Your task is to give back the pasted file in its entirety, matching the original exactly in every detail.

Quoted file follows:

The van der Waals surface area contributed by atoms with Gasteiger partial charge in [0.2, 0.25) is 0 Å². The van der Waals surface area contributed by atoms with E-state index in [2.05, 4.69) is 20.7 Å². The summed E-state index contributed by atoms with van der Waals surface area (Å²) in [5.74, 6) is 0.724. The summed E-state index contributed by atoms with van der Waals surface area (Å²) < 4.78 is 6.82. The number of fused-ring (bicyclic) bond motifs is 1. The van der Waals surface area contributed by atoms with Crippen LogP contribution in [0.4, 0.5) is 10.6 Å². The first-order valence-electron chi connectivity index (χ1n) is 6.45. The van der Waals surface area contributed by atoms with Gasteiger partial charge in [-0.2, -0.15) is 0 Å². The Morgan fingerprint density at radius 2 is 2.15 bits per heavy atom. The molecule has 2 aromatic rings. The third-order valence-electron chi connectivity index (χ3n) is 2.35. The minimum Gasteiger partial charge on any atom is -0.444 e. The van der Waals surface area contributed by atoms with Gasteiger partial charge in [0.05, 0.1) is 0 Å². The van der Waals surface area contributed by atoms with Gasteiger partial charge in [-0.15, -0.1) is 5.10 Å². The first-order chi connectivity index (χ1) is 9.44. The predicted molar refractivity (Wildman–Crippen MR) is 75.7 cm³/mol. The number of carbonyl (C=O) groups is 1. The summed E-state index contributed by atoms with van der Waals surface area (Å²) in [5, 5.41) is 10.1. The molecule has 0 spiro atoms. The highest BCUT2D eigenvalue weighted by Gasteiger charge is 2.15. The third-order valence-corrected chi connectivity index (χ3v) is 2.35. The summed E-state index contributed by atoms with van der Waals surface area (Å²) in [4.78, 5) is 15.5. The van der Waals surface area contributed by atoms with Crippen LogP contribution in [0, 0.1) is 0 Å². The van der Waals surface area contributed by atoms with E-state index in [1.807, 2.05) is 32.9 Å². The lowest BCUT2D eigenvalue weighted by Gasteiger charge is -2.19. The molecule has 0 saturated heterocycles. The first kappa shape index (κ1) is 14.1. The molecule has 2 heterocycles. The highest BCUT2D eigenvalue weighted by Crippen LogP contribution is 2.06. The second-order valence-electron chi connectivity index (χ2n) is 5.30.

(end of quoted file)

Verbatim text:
The van der Waals surface area contributed by atoms with Gasteiger partial charge in [0.2, 0.25) is 0 Å². The van der Waals surface area contributed by atoms with E-state index in [2.05, 4.69) is 20.7 Å². The summed E-state index contributed by atoms with van der Waals surface area (Å²) in [5.74, 6) is 0.724. The summed E-state index contributed by atoms with van der Waals surface area (Å²) < 4.78 is 6.82. The number of fused-ring (bicyclic) bond motifs is 1. The van der Waals surface area contributed by atoms with Crippen LogP contribution in [0.4, 0.5) is 10.6 Å². The first-order valence-electron chi connectivity index (χ1n) is 6.45. The van der Waals surface area contributed by atoms with Gasteiger partial charge in [-0.2, -0.15) is 0 Å². The Morgan fingerprint density at radius 2 is 2.15 bits per heavy atom. The molecule has 2 aromatic rings. The third-order valence-electron chi connectivity index (χ3n) is 2.35. The minimum Gasteiger partial charge on any atom is -0.444 e. The van der Waals surface area contributed by atoms with Gasteiger partial charge in [0.05, 0.1) is 0 Å². The van der Waals surface area contributed by atoms with Gasteiger partial charge in [-0.15, -0.1) is 5.10 Å². The first-order chi connectivity index (χ1) is 9.44. The predicted molar refractivity (Wildman–Crippen MR) is 75.7 cm³/mol. The number of carbonyl (C=O) groups is 1. The summed E-state index contributed by atoms with van der Waals surface area (Å²) in [5, 5.41) is 10.1. The molecule has 0 spiro atoms. The highest BCUT2D eigenvalue weighted by Gasteiger charge is 2.15. The third-order valence-corrected chi connectivity index (χ3v) is 2.35. The summed E-state index contributed by atoms with van der Waals surface area (Å²) in [4.78, 5) is 15.5. The van der Waals surface area contributed by atoms with Crippen LogP contribution in [0, 0.1) is 0 Å². The van der Waals surface area contributed by atoms with E-state index in [1.807, 2.05) is 32.9 Å². The lowest BCUT2D eigenvalue weighted by Gasteiger charge is -2.19. The molecule has 0 saturated heterocycles. The first kappa shape index (κ1) is 14.1. The molecule has 2 heterocycles. The highest BCUT2D eigenvalue weighted by Crippen LogP contribution is 2.06. The second-order valence-electron chi connectivity index (χ2n) is 5.30.